Eat to live, not live to eat
Body dysmorphic disorder and eating disorders seem to be a pervasive ill within American society; in fact, they both have permeated American society so entirely that I bet each and every one of you is aware of at least one person who has an unhealthy relationship with food.
What do I mean by “unhealthy?” Well, any relationship that causes anxiety and emotional duress. The person who grapples with an eating disorder and/or body dysmorphic disorder deals with an inner monologue, a lamenting voice that intones: “Why did I eat that? I hate myself.” This voice speaks at every guilt-laden meal and it wields the weapon of some unaccountable shame. The question is: How can this voice be silenced?
Think about all of the classified eating disorders: anorexia, bulimia, binge-eating disorder, orthorexia nervosa, among others. Now, the purpose of this column isn’t to describe each and every one of those disorders. Rather, it aims to raise the question of why incidences of eating disorders and body dysmorphic disorder are still multiplying, even after the efforts of psychologists, researchers and eating disorder activists, as evidenced by the Alliance for Eating Disorders Awareness. What is it about these illnesses that make them so completely tethered to the American consciousness?
Life is unpredictable and one hell of an emotional ride. To retain some semblance of composure and stability, people find various ways to cope with stress and ambiguities. Needless to say, there are both healthy and unhealthy ways of coping. People with eating disorders use food, or the lack thereof, to give themselves a false sense of control over their emotions. When used in this way, food can turn from friend to foe. Food is meant to feed the body, not the emotions.
It is no coincidence that eating disorders are running wild within this weight-hysterical society of ours. Regrettably, within the United States, there is an undercurrent of anxiety and intense preoccupation over physical appearances. Watch some television and you’ll most likely be subject to the torment of yet another fad diet commercial, replete with ridiculous testimonials of success stories and “before” and “after” photos.
Or, briefly glance (emphasis on ‘briefly’ because a prolonged look might waste brain cells) at the covers of the tabloids and note the bold declarations: “So and so gained weight!” “Did so and so lose too much weight? Get the inside scoop!” Forgive me when I say that I’m saddened whenever I notice evidence of this weight hysteria and its steadfast grip on our society. Unfortunately, this frenzy to look a certain way propagates the birth of eating disorders and body dysmorphic disorder.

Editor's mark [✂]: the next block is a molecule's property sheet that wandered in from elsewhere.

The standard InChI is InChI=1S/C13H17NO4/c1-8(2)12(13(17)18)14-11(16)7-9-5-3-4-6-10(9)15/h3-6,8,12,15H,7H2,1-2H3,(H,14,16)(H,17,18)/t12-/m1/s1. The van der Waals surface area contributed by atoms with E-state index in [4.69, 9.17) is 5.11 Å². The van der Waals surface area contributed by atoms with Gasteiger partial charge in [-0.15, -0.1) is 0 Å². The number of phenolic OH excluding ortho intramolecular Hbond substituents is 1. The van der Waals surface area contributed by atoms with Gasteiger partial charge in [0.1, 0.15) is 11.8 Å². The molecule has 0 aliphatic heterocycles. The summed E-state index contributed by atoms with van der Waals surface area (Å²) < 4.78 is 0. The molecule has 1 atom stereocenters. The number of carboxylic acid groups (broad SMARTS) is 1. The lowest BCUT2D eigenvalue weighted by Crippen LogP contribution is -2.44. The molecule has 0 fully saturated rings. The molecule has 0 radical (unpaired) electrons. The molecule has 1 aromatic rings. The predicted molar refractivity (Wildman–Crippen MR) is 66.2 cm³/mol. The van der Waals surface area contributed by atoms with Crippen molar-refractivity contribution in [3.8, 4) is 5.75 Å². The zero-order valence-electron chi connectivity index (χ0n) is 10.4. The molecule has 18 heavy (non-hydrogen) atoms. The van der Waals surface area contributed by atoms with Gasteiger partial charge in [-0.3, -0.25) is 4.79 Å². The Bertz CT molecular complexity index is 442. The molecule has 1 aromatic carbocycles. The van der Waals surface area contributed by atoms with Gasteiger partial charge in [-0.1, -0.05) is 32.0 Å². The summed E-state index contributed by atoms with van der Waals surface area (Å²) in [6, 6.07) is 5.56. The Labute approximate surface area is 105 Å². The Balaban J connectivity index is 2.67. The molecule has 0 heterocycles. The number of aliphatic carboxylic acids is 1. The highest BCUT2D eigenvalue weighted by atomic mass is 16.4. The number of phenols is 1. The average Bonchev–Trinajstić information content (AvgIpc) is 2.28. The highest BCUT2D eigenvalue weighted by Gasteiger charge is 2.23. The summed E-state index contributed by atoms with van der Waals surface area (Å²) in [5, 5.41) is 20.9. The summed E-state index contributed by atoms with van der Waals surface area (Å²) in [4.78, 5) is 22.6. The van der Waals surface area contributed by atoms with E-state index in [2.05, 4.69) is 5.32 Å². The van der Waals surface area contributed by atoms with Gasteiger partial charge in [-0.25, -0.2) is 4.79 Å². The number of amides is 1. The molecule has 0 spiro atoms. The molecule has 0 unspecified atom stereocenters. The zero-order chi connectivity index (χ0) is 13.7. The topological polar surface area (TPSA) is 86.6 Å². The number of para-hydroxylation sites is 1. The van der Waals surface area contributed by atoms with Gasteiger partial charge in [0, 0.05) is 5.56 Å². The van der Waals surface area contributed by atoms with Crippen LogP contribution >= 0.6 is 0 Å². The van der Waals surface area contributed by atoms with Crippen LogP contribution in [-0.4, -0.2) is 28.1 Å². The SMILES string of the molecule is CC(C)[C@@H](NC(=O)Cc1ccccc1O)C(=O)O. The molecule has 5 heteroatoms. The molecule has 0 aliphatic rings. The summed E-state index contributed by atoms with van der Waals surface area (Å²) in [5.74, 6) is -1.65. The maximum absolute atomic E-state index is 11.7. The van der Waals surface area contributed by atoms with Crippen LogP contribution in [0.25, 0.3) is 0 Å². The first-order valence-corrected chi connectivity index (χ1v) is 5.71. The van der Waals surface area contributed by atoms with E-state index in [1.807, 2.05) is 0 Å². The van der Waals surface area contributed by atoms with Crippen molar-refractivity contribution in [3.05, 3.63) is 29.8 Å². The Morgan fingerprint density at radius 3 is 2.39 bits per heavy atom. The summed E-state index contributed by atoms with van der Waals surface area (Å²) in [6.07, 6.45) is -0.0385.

There are some people who actually embrace their unhealthy relationship with food. For example, some anorexics call themselves “pro-ana,” meaning that they wholeheartedly embrace their disorder and they want to lead a hungry lifestyle.
These people aspire to be “barely-there,” and they gloat whenever they manage in whittling their frames down. These people are disrespectful towards those with anorexia who long to have a healthier relationship with food. Anorexia is a serious eating disorder has and is nothing to be desired. The fact that some people place anorexia on a pedestal is a perfect example of the United States’ tribute to thinness.
Eating is meant to be a pleasurable activity, without the anxiety and worry about weight that too many people bring to the table. The process of eating is both instinctual and primal, and is meant to answer to the call of our body’s need for nourishment. However, too many people have removed themselves from the need of their bodies, choosing instead to answer the call of societal expectations of the ideal appearance.
These people are not in tune with their bodies and this lack of sync causes a friction between body and mind. Perhaps the cavemen had the right mentality when it came to eating. Whatever happened to eating for the purpose of satisfying the palate and physical health, nothing less, nothing more?
Weight-hysteria is deeply entrenched in American society. So, how do we tackle this problem? Well, it will take a lot of time and conscious effort before we can reverse the upward trend in eating disorders and body dysmorphic disorder. After all, Rome wasn’t built in a day. The most important goal is to redefine the reasons why we eat. Rather than eat to appease our emotions or to meet some societal standards, we should eat for our health. Only then will our minds become more unified with our bodies.
Lauren Strohmeier is a Collegian columnist. She can be reached at firstname.lastname@example.org.